Jan 222015

by Avis Licht

I never get tired of talking about compost. Those around me might become a little weary of my composting enthusiasm, but when it comes to alchemy and transformation, compost is right at the top of the chart. To the list of amazing contributions composting makes to the soil and plants, you can add that it is a mighty weapon against climate change. I am not making this up.

Worms make beautiful, healthy soil

A little kitchen leftovers, a few worms, a small box, and voila – beautiful soil.

An experiment in Marin County has uncovered a disarmingly simple and benign way to remove carbon dioxide from the air and potentially turn the vast rangeland of California and elsewhere into a means of sequestering carbon into the soil and mitigating the effects of global warming.

According to an article in the San Francisco Chronicle in October 2014, if compost from green waste were applied to just 5 percent of the state’s grazing lands, the soil could capture a year’s worth of greenhouse gas emissions from California’s farm and forestry industries.

The effect is cumulative, meaning the soil keeps absorbing carbon dioxide even after just one application of compost. Plants pull carbon dioxide from the air through photosynthesis and transfer a portion of the carbon to the soil through their roots. Soil microorganisms then turn the carbon into into a stable form commonly known as humus.

This not only sequesters the carbon but improves the soil’s fertility, boosting plant growth and capturing more carbon while also improving the soil’s ability to absorb and retain water.

To find out more about sequestering carbon through rangeland composting, read the full article here.

This illustration comes from the Marin Carbon Project website. Find out much more about carbon farming  and it’s immense possibilities for doing good.

And don’t forget to compost your own green wastes at home!

Need some suggestions? Read about them in my blog: Easy composting.

Need a compost bin? Get one right here: Composting Resources.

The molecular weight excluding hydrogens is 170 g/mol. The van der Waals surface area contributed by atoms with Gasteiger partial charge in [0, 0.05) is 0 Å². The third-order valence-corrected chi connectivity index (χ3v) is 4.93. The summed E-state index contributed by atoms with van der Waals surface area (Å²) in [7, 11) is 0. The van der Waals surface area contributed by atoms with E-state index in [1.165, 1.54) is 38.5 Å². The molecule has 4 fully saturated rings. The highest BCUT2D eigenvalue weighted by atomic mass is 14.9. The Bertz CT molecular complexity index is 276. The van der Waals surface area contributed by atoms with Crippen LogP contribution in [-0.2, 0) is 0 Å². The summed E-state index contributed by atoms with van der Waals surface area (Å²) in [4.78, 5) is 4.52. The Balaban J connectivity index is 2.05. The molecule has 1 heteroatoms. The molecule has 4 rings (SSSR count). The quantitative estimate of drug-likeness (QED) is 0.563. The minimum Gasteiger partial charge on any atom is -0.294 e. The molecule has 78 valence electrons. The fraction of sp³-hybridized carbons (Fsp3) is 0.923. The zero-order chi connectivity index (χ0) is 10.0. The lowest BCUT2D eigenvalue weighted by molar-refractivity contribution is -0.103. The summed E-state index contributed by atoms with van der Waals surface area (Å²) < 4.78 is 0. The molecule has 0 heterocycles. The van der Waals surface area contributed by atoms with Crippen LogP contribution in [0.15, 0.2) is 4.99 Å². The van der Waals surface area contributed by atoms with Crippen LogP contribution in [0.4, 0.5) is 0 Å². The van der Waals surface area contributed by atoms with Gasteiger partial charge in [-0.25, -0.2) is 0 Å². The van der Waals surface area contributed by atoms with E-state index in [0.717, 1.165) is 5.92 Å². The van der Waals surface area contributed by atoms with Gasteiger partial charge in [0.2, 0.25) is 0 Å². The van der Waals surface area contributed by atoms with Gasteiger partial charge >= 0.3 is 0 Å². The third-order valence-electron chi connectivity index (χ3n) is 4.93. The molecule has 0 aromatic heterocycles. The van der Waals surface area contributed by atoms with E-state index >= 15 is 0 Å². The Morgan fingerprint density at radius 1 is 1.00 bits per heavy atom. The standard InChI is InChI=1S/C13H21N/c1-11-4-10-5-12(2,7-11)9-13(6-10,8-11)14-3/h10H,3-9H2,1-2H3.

Jan 182012

by Avis Licht –

 Water and the World

The earth through a drop of water – Thank you Markus Reugals, photographer

 Here’s an amazing fact:

All the water that is on the earth now has always been here!  No water has ever been gained or lost in the water cycle. Global warming is radically changing the availability of water on earth and it’s distribution: either through storms, hurricanes or droughts.

Glaciers hold water in the form of ice.  On mountains, these glaciers slowly release water in the summer for farmers to use on their crops. As the Earth’s temperature warms up glaciers are not only receding, but disappearing.  This is a huge problem for farmers who will not have water available to them in the summer when they need it.

The driest year in many decades

December 2011

These two photos were taken in the same place exactly one year apart. One year had the most snow in modern history, the following year, had the least snow recorded.


One year the snow is heavier than ever

December 2010


Being conscious of changes in our climate will encourage us to make good choices in our use of  precious water resources.  Those of us who grow food will have an opportunity to make many  choices in the garden – let us choose wisely.

In the next period of time, I’ll be talking about how to create healthy soil, rain water harvesting, slowing the movement of water and returning it into the water table, best irrigation practices and much more.

There’s so much we can do to take positive action in the garden.

After two months of winter drought - Rain!

After months of drought we look forward to rain - Let it begin!





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